Although the good therapeutic efficacy of TACE has been reported, some AEs can still occur; among these, the most common complication after TACE is post-embolization syndrome (PES), with an incidence rate of 60–80% and several clinical symptoms, including fever, abdominal pain, nausea and vomiting (21). Regarding the comparison of AEs between DEB-TACE and cTACE, contradictory results have been reported (19,22-25). Most studies have found no difference in AEs between DEB-TACE and cTACE in the treatment of HCC patients (22-24); only one study has shown that AEs were less frequent in DEB-TACE than cTACE (19). In addition, a randomized controlled trial revealed that the incidence and severity of postprocedural fever, fatigue, nausea/vomiting, hematoma, cholecystitis, spleen infarction, infection, and liver abscess did not differ between DEB-TACE and cTACE, while postprocedural pain was less frequent in HCC patients treated with DEB-TACE (25). These studies indicate that DEB-TACE with CSMs is safe for HCC patients because it does not cause serious adverse reactions. Partially consistent with the results of previous studies, in this study, the AEs that occurred in both groups were mild, including pain, nausea/vomiting, increased blood pressure and fever. However, compared with cTACE, a greater percentage of patients experienced pain and a higher pain grade during treatment with DEB-TACE with CSMs, and more patients treated with DEB-TACE with CSMs developed fever during hospitalization. The possible explanations are as follows: (I) the median value of the largest nodule size in the CSM-TACE group was greater than that in the cTACE group; thus, larger microbeads were required during the operation, and the larger microbeads cause much more pressure on nerves and thus more pain; (II) CSMs are made from a nondegradable polymer based on calibrated microspheres and produce permanent vascular embolization, which might cause prolonged blood flow stasis and thrombosis of the proximal artery, thereby resulting in more severe pain in HCC patients; (III) as the response rate was better in the CSM-TACE group than the cTACE group, there was also more tumor tissue necrosis, which may result in an increased likelihood of fever in patients. In addition, a recent study has reported that a novel application of DEB-TACE with beads of different sizes instead of only one size results in few AEs during and after the operation; this approach could be further applied in our clinical practice to reduce AEs and improve patients’ outcomes (26).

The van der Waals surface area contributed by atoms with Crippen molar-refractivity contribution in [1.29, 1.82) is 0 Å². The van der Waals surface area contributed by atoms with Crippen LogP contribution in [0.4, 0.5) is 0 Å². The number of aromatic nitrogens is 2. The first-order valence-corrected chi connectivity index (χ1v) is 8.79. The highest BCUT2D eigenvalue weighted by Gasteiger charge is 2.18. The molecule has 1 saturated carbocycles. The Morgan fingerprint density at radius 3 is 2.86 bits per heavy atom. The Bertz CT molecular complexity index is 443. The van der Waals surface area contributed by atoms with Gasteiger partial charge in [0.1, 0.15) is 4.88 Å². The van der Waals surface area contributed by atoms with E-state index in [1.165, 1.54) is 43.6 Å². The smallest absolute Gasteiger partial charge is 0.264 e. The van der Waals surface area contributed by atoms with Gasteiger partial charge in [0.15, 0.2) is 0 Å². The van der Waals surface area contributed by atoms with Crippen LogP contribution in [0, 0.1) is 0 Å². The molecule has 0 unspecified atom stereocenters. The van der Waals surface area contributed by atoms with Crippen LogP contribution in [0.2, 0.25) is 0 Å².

The present study still existed several limitations. Firstly, the sample size of this study was relatively small, which might result in lower statistical performance. Secondly, it was not a randomized controlled study. Thirdly, the efficacy of long-term treatment with DEB-TACE and cTACE on liver function was not investigated, further study is needed.